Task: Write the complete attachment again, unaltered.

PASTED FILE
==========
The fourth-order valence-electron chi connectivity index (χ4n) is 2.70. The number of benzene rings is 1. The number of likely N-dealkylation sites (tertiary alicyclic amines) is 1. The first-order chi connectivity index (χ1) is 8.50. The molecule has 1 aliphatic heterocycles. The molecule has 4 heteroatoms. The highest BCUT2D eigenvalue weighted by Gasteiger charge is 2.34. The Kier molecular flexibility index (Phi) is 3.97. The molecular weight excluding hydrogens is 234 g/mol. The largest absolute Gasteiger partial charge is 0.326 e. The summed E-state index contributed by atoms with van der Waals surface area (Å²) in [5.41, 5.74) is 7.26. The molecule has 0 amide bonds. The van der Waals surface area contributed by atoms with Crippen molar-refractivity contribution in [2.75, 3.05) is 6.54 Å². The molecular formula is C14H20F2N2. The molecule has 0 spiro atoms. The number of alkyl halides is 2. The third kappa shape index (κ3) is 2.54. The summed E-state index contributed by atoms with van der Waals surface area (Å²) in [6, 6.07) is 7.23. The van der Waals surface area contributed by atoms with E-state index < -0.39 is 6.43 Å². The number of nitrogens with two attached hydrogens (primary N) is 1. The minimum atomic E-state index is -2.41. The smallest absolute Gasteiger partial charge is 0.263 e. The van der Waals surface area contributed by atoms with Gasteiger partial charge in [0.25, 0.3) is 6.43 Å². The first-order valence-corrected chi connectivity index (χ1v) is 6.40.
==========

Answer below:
The fourth-order valence-electron chi connectivity index (χ4n) is 2.70. The number of benzene rings is 1. The number of likely N-dealkylation sites (tertiary alicyclic amines) is 1. The first-order chi connectivity index (χ1) is 8.50. The molecule has 1 aliphatic heterocycles. The molecule has 4 heteroatoms. The highest BCUT2D eigenvalue weighted by Gasteiger charge is 2.34. The Kier molecular flexibility index (Phi) is 3.97. The molecular weight excluding hydrogens is 234 g/mol. The largest absolute Gasteiger partial charge is 0.326 e. The summed E-state index contributed by atoms with van der Waals surface area (Å²) in [5.41, 5.74) is 7.26. The molecule has 0 amide bonds. The van der Waals surface area contributed by atoms with Crippen molar-refractivity contribution in [2.75, 3.05) is 6.54 Å². The molecular formula is C14H20F2N2. The molecule has 0 spiro atoms. The number of alkyl halides is 2. The third kappa shape index (κ3) is 2.54. The summed E-state index contributed by atoms with van der Waals surface area (Å²) in [6, 6.07) is 7.23. The van der Waals surface area contributed by atoms with E-state index < -0.39 is 6.43 Å². The number of nitrogens with two attached hydrogens (primary N) is 1. The minimum atomic E-state index is -2.41. The smallest absolute Gasteiger partial charge is 0.263 e. The van der Waals surface area contributed by atoms with Gasteiger partial charge in [0.25, 0.3) is 6.43 Å². The first-order valence-corrected chi connectivity index (χ1v) is 6.40.